Historic sights in Głogów (examples)
Castle of the Dukes of Głogów
Gothic Collegiate Church
Baroque Corpus Christi church
Market Square with the town hall
Old defensive walls
Ruins of the Gothic St. Nicholas church

Notable people Edit

Twin towns – sister cities Edit

Głogów is twinned with:[14]

References Edit

  1. ^ a b "Local Data Bank". Statistics Poland. Retrieved 16 August 2022. Data for territorial unit 0203011.
  2. ^ o.o., StayPoland Sp. z. "History of Glogow". Retrieved 12 November 2016.
  3. ^ o.o., StayPoland Sp. z. "Glogow - Tourism - Tourist Information - Glogow, Poland -". Retrieved 12 November 2016.
  4. ^ a b c "Historia miasta". Głogów.pl (municipal website) (in Polish). Retrieved 7 February 2020.
  5. ^ VI, 38
  6. ^ a b c d e "Głogów". Encyklopedia PWN (in Polish). Retrieved 7 February 2020.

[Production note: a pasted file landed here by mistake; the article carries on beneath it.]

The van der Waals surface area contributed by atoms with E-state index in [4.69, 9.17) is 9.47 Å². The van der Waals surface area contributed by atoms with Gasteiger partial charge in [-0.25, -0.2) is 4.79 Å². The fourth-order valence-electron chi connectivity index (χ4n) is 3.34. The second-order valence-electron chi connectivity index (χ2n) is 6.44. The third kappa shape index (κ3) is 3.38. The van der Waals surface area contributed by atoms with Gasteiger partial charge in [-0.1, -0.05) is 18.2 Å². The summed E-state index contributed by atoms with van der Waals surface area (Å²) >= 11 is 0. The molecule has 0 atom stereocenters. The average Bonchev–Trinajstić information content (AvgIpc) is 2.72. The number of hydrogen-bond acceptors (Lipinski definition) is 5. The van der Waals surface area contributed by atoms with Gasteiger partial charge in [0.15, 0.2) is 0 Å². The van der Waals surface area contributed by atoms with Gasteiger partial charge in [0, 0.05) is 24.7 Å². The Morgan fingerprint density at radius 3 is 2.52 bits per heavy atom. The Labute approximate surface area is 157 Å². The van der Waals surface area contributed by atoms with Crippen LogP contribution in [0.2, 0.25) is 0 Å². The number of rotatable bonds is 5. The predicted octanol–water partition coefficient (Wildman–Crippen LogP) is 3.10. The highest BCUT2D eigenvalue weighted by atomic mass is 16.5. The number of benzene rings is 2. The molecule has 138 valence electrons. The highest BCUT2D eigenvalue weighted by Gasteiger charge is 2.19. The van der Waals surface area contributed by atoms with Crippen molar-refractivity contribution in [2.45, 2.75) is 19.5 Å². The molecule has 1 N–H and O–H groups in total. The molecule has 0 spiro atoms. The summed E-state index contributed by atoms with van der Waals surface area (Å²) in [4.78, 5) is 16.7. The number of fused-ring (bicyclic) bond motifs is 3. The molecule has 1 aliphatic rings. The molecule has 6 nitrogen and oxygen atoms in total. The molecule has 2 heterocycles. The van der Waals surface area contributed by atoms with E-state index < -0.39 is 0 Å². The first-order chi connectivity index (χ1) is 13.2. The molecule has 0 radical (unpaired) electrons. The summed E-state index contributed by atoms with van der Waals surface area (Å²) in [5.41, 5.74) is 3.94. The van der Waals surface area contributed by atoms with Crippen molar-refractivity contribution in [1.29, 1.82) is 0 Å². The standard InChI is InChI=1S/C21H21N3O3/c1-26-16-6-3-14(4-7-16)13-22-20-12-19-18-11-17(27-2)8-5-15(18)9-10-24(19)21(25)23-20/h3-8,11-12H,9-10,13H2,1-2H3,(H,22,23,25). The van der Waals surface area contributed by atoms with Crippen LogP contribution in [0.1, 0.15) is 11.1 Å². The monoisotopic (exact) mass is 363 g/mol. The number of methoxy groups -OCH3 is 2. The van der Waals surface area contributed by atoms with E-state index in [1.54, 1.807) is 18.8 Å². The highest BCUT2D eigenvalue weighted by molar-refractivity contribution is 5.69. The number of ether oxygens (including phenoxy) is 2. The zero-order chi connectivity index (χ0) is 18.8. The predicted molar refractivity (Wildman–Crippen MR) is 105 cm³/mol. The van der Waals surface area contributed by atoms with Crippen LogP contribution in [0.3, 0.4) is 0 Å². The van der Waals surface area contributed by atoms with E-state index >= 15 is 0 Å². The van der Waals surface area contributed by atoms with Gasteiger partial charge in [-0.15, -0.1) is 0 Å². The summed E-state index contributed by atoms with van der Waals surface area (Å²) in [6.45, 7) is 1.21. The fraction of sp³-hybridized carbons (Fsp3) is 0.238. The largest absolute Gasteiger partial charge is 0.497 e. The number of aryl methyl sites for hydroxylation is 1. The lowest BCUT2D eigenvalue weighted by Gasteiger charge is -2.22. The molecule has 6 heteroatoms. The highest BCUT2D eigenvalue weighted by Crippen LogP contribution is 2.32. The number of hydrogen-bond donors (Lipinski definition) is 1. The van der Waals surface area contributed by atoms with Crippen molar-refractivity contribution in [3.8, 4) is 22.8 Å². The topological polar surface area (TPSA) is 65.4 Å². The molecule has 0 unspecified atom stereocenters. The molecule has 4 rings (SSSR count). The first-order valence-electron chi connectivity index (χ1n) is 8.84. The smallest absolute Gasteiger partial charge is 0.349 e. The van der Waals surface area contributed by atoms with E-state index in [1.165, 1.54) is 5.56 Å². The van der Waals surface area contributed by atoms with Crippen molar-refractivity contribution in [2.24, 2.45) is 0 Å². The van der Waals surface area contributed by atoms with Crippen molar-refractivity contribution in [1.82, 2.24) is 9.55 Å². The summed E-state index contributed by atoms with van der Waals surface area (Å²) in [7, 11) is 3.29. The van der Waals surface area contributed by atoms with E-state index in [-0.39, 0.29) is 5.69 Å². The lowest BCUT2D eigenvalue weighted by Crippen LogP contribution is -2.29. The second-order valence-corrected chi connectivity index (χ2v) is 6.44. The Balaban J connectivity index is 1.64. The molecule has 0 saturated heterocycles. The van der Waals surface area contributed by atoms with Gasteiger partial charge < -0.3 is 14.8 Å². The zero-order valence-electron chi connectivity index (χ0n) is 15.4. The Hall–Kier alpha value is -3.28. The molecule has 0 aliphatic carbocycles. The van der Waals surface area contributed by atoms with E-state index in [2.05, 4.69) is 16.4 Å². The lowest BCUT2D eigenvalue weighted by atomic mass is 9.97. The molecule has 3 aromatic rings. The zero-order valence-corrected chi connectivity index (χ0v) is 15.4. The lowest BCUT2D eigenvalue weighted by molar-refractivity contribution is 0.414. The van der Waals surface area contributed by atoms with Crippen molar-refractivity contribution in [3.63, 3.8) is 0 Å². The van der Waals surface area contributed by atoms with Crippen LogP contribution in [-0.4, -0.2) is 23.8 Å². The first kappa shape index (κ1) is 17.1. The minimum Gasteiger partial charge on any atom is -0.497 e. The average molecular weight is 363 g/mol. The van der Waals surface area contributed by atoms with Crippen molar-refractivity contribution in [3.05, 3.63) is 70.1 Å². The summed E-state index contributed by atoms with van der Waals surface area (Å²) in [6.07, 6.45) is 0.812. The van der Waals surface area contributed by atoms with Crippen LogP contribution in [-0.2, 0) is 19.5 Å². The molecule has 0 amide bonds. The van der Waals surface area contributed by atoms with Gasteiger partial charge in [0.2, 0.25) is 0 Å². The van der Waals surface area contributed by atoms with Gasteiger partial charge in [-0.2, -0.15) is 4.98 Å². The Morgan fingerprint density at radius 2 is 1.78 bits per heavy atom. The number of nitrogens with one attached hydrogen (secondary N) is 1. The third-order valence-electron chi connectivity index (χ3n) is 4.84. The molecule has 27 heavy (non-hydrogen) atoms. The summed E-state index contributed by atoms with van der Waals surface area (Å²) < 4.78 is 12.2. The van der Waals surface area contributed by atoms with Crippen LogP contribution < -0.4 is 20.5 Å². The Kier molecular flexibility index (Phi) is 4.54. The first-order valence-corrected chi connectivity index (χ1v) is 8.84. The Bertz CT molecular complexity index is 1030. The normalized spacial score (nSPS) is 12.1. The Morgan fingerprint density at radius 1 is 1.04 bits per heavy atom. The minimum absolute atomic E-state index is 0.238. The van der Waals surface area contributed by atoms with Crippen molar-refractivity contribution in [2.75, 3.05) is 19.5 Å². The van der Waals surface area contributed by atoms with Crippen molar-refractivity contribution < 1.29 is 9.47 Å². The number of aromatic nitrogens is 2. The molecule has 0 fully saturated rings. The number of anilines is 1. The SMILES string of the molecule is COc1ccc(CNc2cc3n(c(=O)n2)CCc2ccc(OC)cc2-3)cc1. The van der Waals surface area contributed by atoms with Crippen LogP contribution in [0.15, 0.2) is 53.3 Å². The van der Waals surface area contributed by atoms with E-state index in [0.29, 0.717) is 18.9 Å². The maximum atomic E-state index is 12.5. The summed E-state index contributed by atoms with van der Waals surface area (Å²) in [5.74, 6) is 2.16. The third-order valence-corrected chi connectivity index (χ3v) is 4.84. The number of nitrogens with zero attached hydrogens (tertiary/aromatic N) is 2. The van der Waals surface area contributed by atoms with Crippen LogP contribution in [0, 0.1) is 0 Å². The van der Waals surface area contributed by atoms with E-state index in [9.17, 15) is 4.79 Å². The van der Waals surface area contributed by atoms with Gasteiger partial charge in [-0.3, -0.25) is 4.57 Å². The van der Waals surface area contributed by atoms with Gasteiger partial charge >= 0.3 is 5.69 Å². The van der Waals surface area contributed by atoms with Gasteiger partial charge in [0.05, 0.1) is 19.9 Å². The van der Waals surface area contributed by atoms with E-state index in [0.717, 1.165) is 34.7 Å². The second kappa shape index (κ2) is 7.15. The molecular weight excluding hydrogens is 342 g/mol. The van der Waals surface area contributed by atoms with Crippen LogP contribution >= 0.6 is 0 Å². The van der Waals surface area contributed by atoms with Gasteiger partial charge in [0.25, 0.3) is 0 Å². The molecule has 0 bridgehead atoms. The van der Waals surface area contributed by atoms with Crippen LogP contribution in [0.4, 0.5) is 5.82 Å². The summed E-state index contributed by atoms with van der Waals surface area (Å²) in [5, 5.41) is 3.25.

7. ^ "Historia Zielonej Góry i Śląska – kalendarium". Gazeta Lubuska (in Polish). Retrieved 7 February 2020.
  8. ^ "Informacja historyczna". Dresden-Warszawa (in Polish). Retrieved 7 February 2020.
  9. ^ "Außenstelle "Jugendabteilung Paulinenhof" des Jugendgefängnisses Wohlau in Paulinenhof". Bundesarchiv.de (in German). Retrieved 3 June 2021.
  10. ^ Wojciech Jankowski, Mały przewodnik po Polsce, Wydawnictwo Sport i Turystyka, Warszawa, 1983, p. 120 (in Polish)
  11. ^ "Fülleborn, Georg Gustav" . Encyclopædia Britannica. Vol. 11 (11th ed.). 1911. p. 294.
  12. ^ "Andreas Gryphius" . Encyclopædia Britannica. Vol. XI (9th ed.). 1880. pp. 226–227.
  13. ^ "John Albert" . Encyclopædia Britannica. Vol. 15 (11th ed.). 1911. p. 458.
  14. ^ "Miasta partnerskie". glogow.pl (in Polish). Głogów. Retrieved 2020-02-28.

External links Edit